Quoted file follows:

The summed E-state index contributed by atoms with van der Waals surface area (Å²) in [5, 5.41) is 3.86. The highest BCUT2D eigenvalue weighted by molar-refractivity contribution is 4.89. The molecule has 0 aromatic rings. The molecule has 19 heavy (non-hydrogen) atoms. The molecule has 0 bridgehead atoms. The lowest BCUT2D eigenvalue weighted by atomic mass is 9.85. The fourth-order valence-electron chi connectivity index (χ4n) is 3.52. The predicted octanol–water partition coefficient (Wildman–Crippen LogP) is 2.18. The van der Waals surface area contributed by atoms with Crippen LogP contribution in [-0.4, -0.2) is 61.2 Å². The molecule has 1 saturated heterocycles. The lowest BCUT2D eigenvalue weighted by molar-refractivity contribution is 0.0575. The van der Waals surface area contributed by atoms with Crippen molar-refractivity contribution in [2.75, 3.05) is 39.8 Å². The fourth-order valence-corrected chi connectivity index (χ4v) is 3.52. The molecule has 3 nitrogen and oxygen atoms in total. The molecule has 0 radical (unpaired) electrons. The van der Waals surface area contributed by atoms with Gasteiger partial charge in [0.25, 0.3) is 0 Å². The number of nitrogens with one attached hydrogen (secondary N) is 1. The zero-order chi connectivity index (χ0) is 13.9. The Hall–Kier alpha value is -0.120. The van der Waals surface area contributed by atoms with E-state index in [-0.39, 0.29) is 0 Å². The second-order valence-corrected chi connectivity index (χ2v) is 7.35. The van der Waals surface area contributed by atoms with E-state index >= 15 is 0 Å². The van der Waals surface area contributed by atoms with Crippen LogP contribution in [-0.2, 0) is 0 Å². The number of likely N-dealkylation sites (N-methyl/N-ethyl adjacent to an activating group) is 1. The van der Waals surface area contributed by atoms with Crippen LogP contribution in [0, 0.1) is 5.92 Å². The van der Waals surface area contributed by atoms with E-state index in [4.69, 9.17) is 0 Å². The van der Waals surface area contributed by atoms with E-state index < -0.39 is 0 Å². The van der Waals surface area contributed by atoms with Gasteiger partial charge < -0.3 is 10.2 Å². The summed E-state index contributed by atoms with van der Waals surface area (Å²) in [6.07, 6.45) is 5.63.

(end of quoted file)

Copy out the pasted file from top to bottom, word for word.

The summed E-state index contributed by atoms with van der Waals surface area (Å²) in [5, 5.41) is 3.86. The highest BCUT2D eigenvalue weighted by molar-refractivity contribution is 4.89. The molecule has 0 aromatic rings. The molecule has 19 heavy (non-hydrogen) atoms. The molecule has 0 bridgehead atoms. The lowest BCUT2D eigenvalue weighted by atomic mass is 9.85. The fourth-order valence-electron chi connectivity index (χ4n) is 3.52. The predicted octanol–water partition coefficient (Wildman–Crippen LogP) is 2.18. The van der Waals surface area contributed by atoms with Crippen LogP contribution in [-0.4, -0.2) is 61.2 Å². The molecule has 1 saturated heterocycles. The lowest BCUT2D eigenvalue weighted by molar-refractivity contribution is 0.0575. The van der Waals surface area contributed by atoms with Crippen molar-refractivity contribution in [2.75, 3.05) is 39.8 Å². The fourth-order valence-corrected chi connectivity index (χ4v) is 3.52. The molecule has 3 nitrogen and oxygen atoms in total. The molecule has 0 radical (unpaired) electrons. The van der Waals surface area contributed by atoms with Gasteiger partial charge in [0.25, 0.3) is 0 Å². The number of nitrogens with one attached hydrogen (secondary N) is 1. The zero-order chi connectivity index (χ0) is 13.9. The Hall–Kier alpha value is -0.120. The van der Waals surface area contributed by atoms with E-state index in [-0.39, 0.29) is 0 Å². The second-order valence-corrected chi connectivity index (χ2v) is 7.35. The van der Waals surface area contributed by atoms with E-state index >= 15 is 0 Å². The van der Waals surface area contributed by atoms with Crippen LogP contribution in [-0.2, 0) is 0 Å². The number of likely N-dealkylation sites (N-methyl/N-ethyl adjacent to an activating group) is 1. The van der Waals surface area contributed by atoms with Crippen LogP contribution in [0, 0.1) is 5.92 Å². The van der Waals surface area contributed by atoms with E-state index in [4.69, 9.17) is 0 Å². The van der Waals surface area contributed by atoms with E-state index < -0.39 is 0 Å². The van der Waals surface area contributed by atoms with Gasteiger partial charge < -0.3 is 10.2 Å². The summed E-state index contributed by atoms with van der Waals surface area (Å²) in [6.07, 6.45) is 5.63.